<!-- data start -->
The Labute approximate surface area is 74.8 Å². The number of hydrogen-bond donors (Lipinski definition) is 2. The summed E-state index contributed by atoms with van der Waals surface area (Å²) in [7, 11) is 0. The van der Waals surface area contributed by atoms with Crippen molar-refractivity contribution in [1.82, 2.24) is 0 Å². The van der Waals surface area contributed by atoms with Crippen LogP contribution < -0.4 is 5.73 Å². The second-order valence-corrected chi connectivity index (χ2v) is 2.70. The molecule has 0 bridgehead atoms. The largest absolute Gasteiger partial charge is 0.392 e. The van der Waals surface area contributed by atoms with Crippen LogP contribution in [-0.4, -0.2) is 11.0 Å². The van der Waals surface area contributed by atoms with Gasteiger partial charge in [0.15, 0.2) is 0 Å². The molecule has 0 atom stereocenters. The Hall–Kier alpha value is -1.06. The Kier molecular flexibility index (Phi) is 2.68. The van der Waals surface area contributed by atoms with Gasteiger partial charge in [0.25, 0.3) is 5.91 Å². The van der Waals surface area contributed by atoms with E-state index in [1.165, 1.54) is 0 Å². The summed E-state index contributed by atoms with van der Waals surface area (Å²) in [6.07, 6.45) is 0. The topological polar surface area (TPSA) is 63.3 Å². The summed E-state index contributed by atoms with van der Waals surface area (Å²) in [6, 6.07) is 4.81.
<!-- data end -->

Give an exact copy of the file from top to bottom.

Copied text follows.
The Labute approximate surface area is 74.8 Å². The number of hydrogen-bond donors (Lipinski definition) is 2. The summed E-state index contributed by atoms with van der Waals surface area (Å²) in [7, 11) is 0. The van der Waals surface area contributed by atoms with Crippen molar-refractivity contribution in [1.82, 2.24) is 0 Å². The van der Waals surface area contributed by atoms with Crippen LogP contribution < -0.4 is 5.73 Å². The second-order valence-corrected chi connectivity index (χ2v) is 2.70. The molecule has 0 bridgehead atoms. The largest absolute Gasteiger partial charge is 0.392 e. The van der Waals surface area contributed by atoms with Crippen LogP contribution in [-0.4, -0.2) is 11.0 Å². The van der Waals surface area contributed by atoms with Gasteiger partial charge in [0.15, 0.2) is 0 Å². The molecule has 0 atom stereocenters. The Hall–Kier alpha value is -1.06. The Kier molecular flexibility index (Phi) is 2.68. The van der Waals surface area contributed by atoms with Gasteiger partial charge in [0.25, 0.3) is 5.91 Å². The van der Waals surface area contributed by atoms with E-state index in [1.165, 1.54) is 0 Å². The summed E-state index contributed by atoms with van der Waals surface area (Å²) in [6.07, 6.45) is 0. The topological polar surface area (TPSA) is 63.3 Å². The summed E-state index contributed by atoms with van der Waals surface area (Å²) in [6, 6.07) is 4.81.